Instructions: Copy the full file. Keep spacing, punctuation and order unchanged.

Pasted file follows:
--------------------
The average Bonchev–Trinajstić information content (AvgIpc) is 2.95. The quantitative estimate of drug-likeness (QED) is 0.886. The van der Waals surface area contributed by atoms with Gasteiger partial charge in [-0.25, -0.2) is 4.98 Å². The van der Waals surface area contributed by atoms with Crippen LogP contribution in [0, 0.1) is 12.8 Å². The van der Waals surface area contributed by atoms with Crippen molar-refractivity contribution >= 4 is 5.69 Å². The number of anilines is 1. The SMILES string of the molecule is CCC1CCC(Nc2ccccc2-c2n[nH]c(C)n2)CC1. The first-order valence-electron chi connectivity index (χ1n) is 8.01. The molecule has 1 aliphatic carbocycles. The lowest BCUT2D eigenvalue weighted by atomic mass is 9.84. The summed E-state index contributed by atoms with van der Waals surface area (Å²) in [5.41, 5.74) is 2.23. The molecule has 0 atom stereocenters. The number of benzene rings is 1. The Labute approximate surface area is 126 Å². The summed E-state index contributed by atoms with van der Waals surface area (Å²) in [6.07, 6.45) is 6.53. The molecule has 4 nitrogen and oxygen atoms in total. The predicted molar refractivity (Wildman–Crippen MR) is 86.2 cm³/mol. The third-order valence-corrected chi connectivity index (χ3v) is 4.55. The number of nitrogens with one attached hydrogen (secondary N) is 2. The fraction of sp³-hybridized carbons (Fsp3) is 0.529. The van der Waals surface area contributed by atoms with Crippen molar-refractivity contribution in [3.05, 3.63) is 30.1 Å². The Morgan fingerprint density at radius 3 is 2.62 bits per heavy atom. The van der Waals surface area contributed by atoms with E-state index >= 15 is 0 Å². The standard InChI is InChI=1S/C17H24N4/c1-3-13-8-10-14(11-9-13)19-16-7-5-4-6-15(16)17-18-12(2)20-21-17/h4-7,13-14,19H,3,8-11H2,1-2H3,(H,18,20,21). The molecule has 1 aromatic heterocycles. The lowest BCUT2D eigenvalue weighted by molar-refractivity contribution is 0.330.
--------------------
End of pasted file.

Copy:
The average Bonchev–Trinajstić information content (AvgIpc) is 2.95. The quantitative estimate of drug-likeness (QED) is 0.886. The van der Waals surface area contributed by atoms with Gasteiger partial charge in [-0.25, -0.2) is 4.98 Å². The van der Waals surface area contributed by atoms with Crippen LogP contribution in [0, 0.1) is 12.8 Å². The van der Waals surface area contributed by atoms with Crippen molar-refractivity contribution >= 4 is 5.69 Å². The number of anilines is 1. The SMILES string of the molecule is CCC1CCC(Nc2ccccc2-c2n[nH]c(C)n2)CC1. The first-order valence-electron chi connectivity index (χ1n) is 8.01. The molecule has 1 aliphatic carbocycles. The lowest BCUT2D eigenvalue weighted by atomic mass is 9.84. The summed E-state index contributed by atoms with van der Waals surface area (Å²) in [5.41, 5.74) is 2.23. The molecule has 0 atom stereocenters. The number of benzene rings is 1. The Labute approximate surface area is 126 Å². The summed E-state index contributed by atoms with van der Waals surface area (Å²) in [6.07, 6.45) is 6.53. The molecule has 4 nitrogen and oxygen atoms in total. The predicted molar refractivity (Wildman–Crippen MR) is 86.2 cm³/mol. The third-order valence-corrected chi connectivity index (χ3v) is 4.55. The number of nitrogens with one attached hydrogen (secondary N) is 2. The fraction of sp³-hybridized carbons (Fsp3) is 0.529. The van der Waals surface area contributed by atoms with Crippen molar-refractivity contribution in [3.05, 3.63) is 30.1 Å². The Morgan fingerprint density at radius 3 is 2.62 bits per heavy atom. The van der Waals surface area contributed by atoms with E-state index >= 15 is 0 Å². The standard InChI is InChI=1S/C17H24N4/c1-3-13-8-10-14(11-9-13)19-16-7-5-4-6-15(16)17-18-12(2)20-21-17/h4-7,13-14,19H,3,8-11H2,1-2H3,(H,18,20,21). The molecule has 1 aromatic heterocycles. The lowest BCUT2D eigenvalue weighted by molar-refractivity contribution is 0.330.